res judicata


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Related to res judicata: Issue preclusion

res judicata (rās´ joo´dikä´tə),

adj decided or determined by judicial power; a thing judicially decided.
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187) They argued that it was a maxim of Scottish law that "no person is bound to answer as a defender in any case, or with any pursuer where an absolvitor will not afford him an exceptio res judicata against a similar process, raised at the instance of any other person.
The Court then went on to review several post-Singleton state and federal decisions applying its Singleton res judicata reasoning to statute of limitations arguments.
Singleton, he wrote, held that a second foreclosure was "not necessarily" barred by res judicata.
In other words, res judicata normally does not apply to a motion to
Conversely, if an individual plaintiff loses, res judicata does not preclude other rightholders from raising identical challenges to the same legal provision, (217) perhaps with different adjudicative or legislative facts, or in different courts or before a different judge.
The policy underlying res judicata is that there must be some finality of litigation.
This case involves the application of res judicata while Falzone involved the application of collateral estoppel.
A further procedural issue to be considered is whether or not a state party to an ICJ proceeding may raise a res judicata argument when faced with a finding from the ICC.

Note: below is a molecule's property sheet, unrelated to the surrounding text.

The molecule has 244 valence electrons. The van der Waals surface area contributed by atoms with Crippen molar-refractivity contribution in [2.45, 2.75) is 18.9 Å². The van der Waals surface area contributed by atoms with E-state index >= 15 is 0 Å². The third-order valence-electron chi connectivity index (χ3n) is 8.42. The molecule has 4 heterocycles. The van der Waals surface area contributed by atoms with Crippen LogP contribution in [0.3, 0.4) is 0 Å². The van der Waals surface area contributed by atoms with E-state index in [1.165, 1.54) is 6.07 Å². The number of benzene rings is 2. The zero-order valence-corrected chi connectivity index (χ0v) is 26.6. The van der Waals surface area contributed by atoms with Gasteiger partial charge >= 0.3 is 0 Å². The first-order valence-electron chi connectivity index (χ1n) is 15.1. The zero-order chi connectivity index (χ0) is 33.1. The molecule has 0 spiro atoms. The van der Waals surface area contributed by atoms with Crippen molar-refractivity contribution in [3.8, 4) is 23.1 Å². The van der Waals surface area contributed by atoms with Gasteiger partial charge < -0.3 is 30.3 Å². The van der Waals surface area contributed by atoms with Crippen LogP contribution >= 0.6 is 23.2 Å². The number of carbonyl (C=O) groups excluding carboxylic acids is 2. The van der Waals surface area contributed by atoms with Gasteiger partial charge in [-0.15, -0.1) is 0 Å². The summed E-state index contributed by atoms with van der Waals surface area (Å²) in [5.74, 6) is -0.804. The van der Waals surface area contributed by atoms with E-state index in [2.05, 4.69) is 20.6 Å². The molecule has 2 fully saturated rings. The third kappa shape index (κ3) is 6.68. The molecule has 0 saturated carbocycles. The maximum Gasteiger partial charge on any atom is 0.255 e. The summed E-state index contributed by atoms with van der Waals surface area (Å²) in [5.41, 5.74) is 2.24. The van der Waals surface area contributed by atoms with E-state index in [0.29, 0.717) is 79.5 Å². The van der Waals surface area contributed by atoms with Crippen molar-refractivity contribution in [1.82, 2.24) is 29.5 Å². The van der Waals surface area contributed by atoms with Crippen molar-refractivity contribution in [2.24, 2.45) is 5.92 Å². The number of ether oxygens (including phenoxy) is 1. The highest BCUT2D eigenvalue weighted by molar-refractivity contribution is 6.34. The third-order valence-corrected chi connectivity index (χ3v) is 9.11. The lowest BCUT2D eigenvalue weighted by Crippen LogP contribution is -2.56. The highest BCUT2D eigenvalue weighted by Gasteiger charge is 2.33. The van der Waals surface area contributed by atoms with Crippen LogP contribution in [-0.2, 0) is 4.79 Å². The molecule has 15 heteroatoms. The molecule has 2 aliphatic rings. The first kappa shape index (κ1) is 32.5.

According to the doctrine of res judicata, a court's
found that the judgment of the Quebec Court of Appeal on the interpretation of the Act had acquired the status of res judicata, having the authority of a final judgment.
Regarding the resolution of the merits of the dispute, may be classified as formal res Judicata--incident about the Supreme Court sentence with fulcrum in article 267 of the Code of Civil Procedure, or clearly, that does not resolve the merits of the deal--or material res judicata, which focuses on the decision to judge merit, on the basis of article 269 of the Code of Civil Procedure.
The Court found, however, that as the matter in question was an internal disciplinary hearing and the proceedings were not therefore capable of being judicial in nature, res judicata could not apply and instigating further action against the employees was found to be fair when viewing the disciplinary process and fairness of the subsequent dismissals as a whole.